blip

blip : Blog of Isaac & Jason :

state of the union: jeffrey stout on leaders (like bush?)

February 2nd, 2006 by isaac · 3 Comments

A while ago I had a discussion with someone about Hauerwas and Stoutian criticisms (look here and here). Well, I’m reading Jeffrey Stout’s hot book on democracy again for a class on radical democracy, and found a quote that I don’t mind too much. I might even say that I dig it. Maybe it stuck with me because president Bush’s state of the union address is still echoing in my head. Here are some excerpts from Bush’s speech a couple nights ago:

In a time of testing, we cannot find security by abandoning our commitments and retreating within our borders. If we were to leave these vicious attackers alone, they would not leave us alone. They would simply move the battlefield to our own shores. There is no peace in retreat….
In the coming year, I will continue to reach out and seek your good advice. Yet there is a difference between responsible criticism that aims for success and defeatism that refuses to acknowledge anything but failure….
Hindsight alone is not wisdom. And second-guessing is not a strategy. Members of Congress, however we feel about the decisions and debates of the past, our nation has only one option: We must keep our word, defeat our enemies and stand behind the American military in its vital mission.

This “war against evil” is the only way forward into a world of perpetual peace (yes, think Kant). There is “only one option;” the decision of US foreign policy is self-evident; it’s a matter of necessity. Ok, now listen to this passage from Stout’s book which attempts to develop the American democratic tradition. The passage below is taken from pages 186-187 of Democray and Tradition:
The necessity excuse almost always turns out to be false. Even when it is false, it often works. The desire to make it work therefore gives politicians an incentive to create a sense of emergency among the citizenry. Leaders who tend to act badly tend also to play upon our fears. They portray neighboring nations…as threats…. The stronger the sense of emergency the leader can arouse, the more plausible the necessity excuse becomes. The more plausible the necessity excuse becomes, the greateer the leader’s temptatoin will be to act badly. The more scope we give our leaders to act badly by accepting the necessity excuse, the closer we move to unconstrained rule by the holders of power. The closer we move to unconstrained rule, the less reason some citizens will have to trust officials to protect them or otherwise serve their interests. In the absense of such trust, a democratic culture tends to dissolve. The necessity excuse belongs to a vicious cycle that has been detrimental to democracy in contexts as different as the final phase of the war against Japan, nuclear deterrence during the Cold War, the Balkans in the 1990s, the Israeli-Palestinian conflict, and the global struggle against terrorism. Politicians who plead necessity are usually enemies of democracy.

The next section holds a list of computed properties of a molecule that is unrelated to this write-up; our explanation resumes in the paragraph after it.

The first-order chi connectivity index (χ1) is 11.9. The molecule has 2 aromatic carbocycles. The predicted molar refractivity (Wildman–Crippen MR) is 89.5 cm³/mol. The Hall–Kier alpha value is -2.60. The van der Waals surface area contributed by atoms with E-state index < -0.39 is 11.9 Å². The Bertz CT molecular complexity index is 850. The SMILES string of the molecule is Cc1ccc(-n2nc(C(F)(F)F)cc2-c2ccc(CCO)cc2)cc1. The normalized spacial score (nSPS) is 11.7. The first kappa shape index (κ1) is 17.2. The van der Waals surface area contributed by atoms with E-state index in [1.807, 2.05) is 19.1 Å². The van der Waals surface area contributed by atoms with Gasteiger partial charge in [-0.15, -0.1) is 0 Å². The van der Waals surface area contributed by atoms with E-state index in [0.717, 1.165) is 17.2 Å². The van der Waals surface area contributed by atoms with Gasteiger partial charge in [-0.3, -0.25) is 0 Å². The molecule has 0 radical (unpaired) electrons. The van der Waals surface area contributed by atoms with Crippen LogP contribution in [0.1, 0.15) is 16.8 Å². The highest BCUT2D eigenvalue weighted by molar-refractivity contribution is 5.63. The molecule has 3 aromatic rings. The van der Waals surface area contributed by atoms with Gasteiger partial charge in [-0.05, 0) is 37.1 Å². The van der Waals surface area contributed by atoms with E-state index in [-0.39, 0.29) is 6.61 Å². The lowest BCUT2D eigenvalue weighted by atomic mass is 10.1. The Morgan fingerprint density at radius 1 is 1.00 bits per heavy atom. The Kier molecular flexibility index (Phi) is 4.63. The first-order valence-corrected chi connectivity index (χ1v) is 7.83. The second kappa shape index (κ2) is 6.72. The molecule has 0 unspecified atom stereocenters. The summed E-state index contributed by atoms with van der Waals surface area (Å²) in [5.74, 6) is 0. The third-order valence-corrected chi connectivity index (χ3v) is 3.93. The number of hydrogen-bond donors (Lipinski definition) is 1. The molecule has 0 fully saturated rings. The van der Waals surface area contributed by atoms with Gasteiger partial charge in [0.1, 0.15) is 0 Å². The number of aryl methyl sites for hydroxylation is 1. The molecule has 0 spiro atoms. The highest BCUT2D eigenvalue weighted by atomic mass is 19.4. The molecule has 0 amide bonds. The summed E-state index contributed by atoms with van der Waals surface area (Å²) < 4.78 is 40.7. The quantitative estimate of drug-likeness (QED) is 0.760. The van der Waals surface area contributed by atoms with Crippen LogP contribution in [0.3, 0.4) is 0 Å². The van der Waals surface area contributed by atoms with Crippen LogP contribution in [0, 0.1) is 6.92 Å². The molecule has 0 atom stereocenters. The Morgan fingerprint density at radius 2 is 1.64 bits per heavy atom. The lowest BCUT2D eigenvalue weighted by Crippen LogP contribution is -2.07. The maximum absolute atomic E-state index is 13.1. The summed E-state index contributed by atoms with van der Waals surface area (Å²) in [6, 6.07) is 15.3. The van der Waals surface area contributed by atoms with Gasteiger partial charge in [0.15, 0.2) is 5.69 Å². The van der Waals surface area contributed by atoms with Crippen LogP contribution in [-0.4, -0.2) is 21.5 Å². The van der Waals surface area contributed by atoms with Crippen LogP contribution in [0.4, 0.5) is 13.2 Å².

So, Bush starts talking about these omnipresent groups called terrorists as enemies of freedom. And second-guessing the necessary decisions of Bush’s administration in their search to root out the forces of evil (which, I guess, refers to those people who exercise their freedom and decide that they don’t like what the American establishment calls “democracy”). Then we have Stout. He asks us to exercise some concerned discretion when politicians develop arguments from the necessity excuse and who develop a stronger sense of emergency by playing upon our fears. I guess I’m struggling to figure out what counts as “democracy” or “freedom” and how you can figure out what it means to be an “enemy” of it. And, maybe most importantly, who has the authority to name the enemy, our enemy (it’s all about the “we” or “our”—which “us”, which “people”?)

Tags: theology

3 responses so far ↓

  • 1 Eric Lee // Feb 2, 2006 at 7:59 am

    Isaac,

    Wow, it’s uncanny how similar those two snippets are!

    I guess I’m struggling to figure out what counts as “democracy” or “freedom” and how you can figure out what it means to be an “enemy” of it. And, maybe most importantly, who has the authority to name the enemy, our enemy (it’s all about the “we” or “our”—which “us”, which “people”?)

    Well, in the case of George Bush, he gets to define anything he wants because he’s under the impression that he has the ultimate power to do so, no matter how far his definitions may contradict the face of reality. And speaking of, wasn’t it one of Bush’s aids who said this?

    ‘’That’s not the way the world really works anymore,’’ he continued. ‘’We’re an empire now, and when we act, we create our own reality. And while you’re studying that reality—judiciously, as you will—we’ll act again, creating other new realities, which you can study too, and that’s how things will sort out. We’re history’s actors . . . and you, all of you, will be left to just study what we do.’‘

    Somebody made this observation before, but how postmodern of them to say such a thing!

    Peace,

    eric

  • 2 melissa // Feb 4, 2006 at 1:51 pm

    i train
    are you taking a class with romand this semester?

    mab

  • 3 TheDegu // Feb 14, 2006 at 10:31 pm

    Edmund Burke said something to the effect that there is nothing worse than an abstract metaphysician in politics.

    These sweeping generalizations, ‘all men want to be free’ and the like are precisely what he had in mind.

    ‘Freedom’ is defined in Bushian terms, and when people reject this ‘freedom,’ then what? We know now…